It was a breathless wind, with the furnace taste sometimes known in Egypt when a khamsin came; and, as the day went on and the sun rose in the sky it grew stronger, more filled with the dust of the Nefudh, the great sand desert of Northern Arabia, close by us over there, but invisible through the haze. By noon it blew a half-gale, so dry that our shrivelled lips cracked open, and the skin of our faces chapped; while our eyelids, gone granular, seemed to creep back and bare our shrinking eyes. The Arabs drew their head-clothes tightly across their noses, and pulled the brow-folds forward like vizors with only a narrow, loose-flapping slit of vision.

At this stifling price they kept their flesh unbroken, for they feared the sand particles which would wear open the chaps into a painful wound: but, for my own part, I always rather liked a khamsin, since its torment seemed to fight against mankind with ordered conscious malevolence, and it was pleasant to outface it so directly, challenging its strength, and conquering its extremity. There was pleasure also in the salt sweat-drops which ran singly down the long hair over my forehead, and dripped like ice-water on my cheek. At first, I played at catching them in my mouth; but, as we rode further into the desert and the hours passed, the wind became stronger, thicker in dust, more terrible in heat. All semblance of friendly contest passed. My camel’s pace became sufficient increase to the irritation of the choking waves, whose dryness broke my skin and made my throat so painful that for three days afterwards I could eat little of our stodgy bread. When evening at last came to us I was content that my burned face still felt the other and milder air of darkness.

We plodded on all the day (even without the wind forbidding us there could have been no more luxury-halts under the shadow of blankets, if we would arrive unbroken men with strong camels at el Fejr), and nothing made us widen an eye or think a thought till after three in the afternoon. Then, above two natural tumuli, we came to a cross-ridge swelling at last into a hill. Auda huskily spat extra names at me.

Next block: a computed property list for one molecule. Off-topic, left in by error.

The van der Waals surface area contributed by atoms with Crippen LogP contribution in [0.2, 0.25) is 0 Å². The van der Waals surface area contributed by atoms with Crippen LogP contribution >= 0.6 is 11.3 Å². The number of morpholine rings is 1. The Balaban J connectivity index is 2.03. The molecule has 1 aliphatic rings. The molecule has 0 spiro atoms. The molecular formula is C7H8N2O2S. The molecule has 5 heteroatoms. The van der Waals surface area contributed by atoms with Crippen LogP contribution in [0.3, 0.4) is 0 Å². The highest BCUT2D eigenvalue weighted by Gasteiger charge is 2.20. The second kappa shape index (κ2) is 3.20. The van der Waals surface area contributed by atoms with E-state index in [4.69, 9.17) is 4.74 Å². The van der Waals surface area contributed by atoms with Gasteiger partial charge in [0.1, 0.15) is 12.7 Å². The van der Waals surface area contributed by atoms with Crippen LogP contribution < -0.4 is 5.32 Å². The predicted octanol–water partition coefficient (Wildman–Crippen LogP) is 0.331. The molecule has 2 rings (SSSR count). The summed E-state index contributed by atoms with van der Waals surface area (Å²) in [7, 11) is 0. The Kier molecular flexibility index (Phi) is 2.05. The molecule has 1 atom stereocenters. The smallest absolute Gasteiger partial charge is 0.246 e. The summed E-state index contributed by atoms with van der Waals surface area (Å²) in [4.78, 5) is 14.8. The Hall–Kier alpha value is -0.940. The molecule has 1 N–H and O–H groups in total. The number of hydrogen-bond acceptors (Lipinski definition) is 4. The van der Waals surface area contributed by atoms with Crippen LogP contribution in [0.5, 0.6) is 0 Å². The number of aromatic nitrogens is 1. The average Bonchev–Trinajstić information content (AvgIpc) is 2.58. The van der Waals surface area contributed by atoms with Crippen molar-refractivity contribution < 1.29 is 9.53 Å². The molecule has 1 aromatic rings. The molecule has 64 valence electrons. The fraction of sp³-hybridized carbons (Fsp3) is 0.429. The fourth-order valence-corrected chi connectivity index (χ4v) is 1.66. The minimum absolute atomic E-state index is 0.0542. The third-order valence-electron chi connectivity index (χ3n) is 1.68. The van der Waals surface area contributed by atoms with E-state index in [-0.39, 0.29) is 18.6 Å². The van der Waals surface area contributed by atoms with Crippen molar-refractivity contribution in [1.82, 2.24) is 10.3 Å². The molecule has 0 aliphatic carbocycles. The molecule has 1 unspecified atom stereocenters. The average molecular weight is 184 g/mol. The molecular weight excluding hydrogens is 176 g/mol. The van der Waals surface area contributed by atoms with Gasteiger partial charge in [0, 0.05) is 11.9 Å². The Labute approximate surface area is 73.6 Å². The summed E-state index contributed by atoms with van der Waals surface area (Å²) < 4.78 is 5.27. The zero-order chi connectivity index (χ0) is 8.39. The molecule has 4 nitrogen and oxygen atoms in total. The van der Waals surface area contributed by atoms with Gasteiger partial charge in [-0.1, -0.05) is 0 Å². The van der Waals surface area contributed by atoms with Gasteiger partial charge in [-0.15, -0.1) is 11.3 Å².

Beyond it a long slope, slow degrees of a washed gravel surface with stripings of an occasional torrent-bed, went down westward. Auda and I trotted ahead together for relief against the intolerable slowness of the caravan. This side the sunset glow a modest wall of hills barred our way to the north. Shortly afterwards the Seil abu Arad, turning east, swept along our front in a bed a fair mile wide; it was inches deep with scrub as dry as dead wood, which crackled and split with little spurts of dust when we began to gather it for a fire to show the others where we had made the halt. We gathered and gathered vigorously, till we had a great cock ready for lighting. Then we found that neither of us had a match.

The mass did not arrive for an hour or more, when the wind had altogether died away, and the evening, calm and black and full of stars, had come down on us. Auda set a watch through the night, for this district was in the line of raiding parties, and in the hours of darkness there were no friends in Arabia. We had covered about fifty miles this day; all we could at a stretch, and enough according to our programme. So we halted the night hours; partly because our camels were weak and ill, and grazing meant much to them, and partly because the Howeitat were not intimate with this country, and feared to lose their way if they should ride too boldly without seeing.